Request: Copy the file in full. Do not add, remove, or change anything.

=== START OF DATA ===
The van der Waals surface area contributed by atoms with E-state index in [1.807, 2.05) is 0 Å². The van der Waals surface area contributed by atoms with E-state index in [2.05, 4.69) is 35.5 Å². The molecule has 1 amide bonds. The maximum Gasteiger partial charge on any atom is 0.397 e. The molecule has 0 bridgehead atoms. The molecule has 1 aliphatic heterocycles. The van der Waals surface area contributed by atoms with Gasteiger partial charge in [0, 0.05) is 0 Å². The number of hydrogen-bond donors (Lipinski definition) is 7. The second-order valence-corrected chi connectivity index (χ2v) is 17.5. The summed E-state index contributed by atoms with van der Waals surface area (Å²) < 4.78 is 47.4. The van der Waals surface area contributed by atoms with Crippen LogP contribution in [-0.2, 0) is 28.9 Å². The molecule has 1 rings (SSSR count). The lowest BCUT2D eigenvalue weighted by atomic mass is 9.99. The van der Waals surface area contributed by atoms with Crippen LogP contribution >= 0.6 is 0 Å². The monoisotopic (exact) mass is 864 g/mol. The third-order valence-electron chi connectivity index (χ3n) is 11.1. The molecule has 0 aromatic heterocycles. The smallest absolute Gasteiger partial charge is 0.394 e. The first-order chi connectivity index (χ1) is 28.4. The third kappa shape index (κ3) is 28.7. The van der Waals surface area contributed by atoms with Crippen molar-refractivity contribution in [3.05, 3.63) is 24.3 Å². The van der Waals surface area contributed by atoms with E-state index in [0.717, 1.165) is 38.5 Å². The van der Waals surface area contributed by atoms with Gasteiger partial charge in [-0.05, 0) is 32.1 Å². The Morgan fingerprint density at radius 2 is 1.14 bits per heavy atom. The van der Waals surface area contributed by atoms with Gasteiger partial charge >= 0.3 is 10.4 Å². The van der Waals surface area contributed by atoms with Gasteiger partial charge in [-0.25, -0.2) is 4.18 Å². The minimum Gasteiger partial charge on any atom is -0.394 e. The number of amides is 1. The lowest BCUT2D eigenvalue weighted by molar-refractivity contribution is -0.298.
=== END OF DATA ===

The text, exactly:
The van der Waals surface area contributed by atoms with E-state index in [1.807, 2.05) is 0 Å². The van der Waals surface area contributed by atoms with E-state index in [2.05, 4.69) is 35.5 Å². The molecule has 1 amide bonds. The maximum Gasteiger partial charge on any atom is 0.397 e. The molecule has 0 bridgehead atoms. The molecule has 1 aliphatic heterocycles. The van der Waals surface area contributed by atoms with Gasteiger partial charge in [0, 0.05) is 0 Å². The number of hydrogen-bond donors (Lipinski definition) is 7. The second-order valence-corrected chi connectivity index (χ2v) is 17.5. The summed E-state index contributed by atoms with van der Waals surface area (Å²) < 4.78 is 47.4. The van der Waals surface area contributed by atoms with Crippen LogP contribution in [-0.2, 0) is 28.9 Å². The molecule has 1 rings (SSSR count). The lowest BCUT2D eigenvalue weighted by atomic mass is 9.99. The van der Waals surface area contributed by atoms with Crippen LogP contribution >= 0.6 is 0 Å². The monoisotopic (exact) mass is 864 g/mol. The third-order valence-electron chi connectivity index (χ3n) is 11.1. The molecule has 0 aromatic heterocycles. The smallest absolute Gasteiger partial charge is 0.394 e. The first-order chi connectivity index (χ1) is 28.4. The third kappa shape index (κ3) is 28.7. The van der Waals surface area contributed by atoms with Crippen molar-refractivity contribution in [3.05, 3.63) is 24.3 Å². The van der Waals surface area contributed by atoms with E-state index in [0.717, 1.165) is 38.5 Å². The van der Waals surface area contributed by atoms with Gasteiger partial charge in [-0.05, 0) is 32.1 Å². The Morgan fingerprint density at radius 2 is 1.14 bits per heavy atom. The van der Waals surface area contributed by atoms with Gasteiger partial charge >= 0.3 is 10.4 Å². The van der Waals surface area contributed by atoms with Gasteiger partial charge in [-0.25, -0.2) is 4.18 Å². The minimum Gasteiger partial charge on any atom is -0.394 e. The number of amides is 1. The lowest BCUT2D eigenvalue weighted by molar-refractivity contribution is -0.298.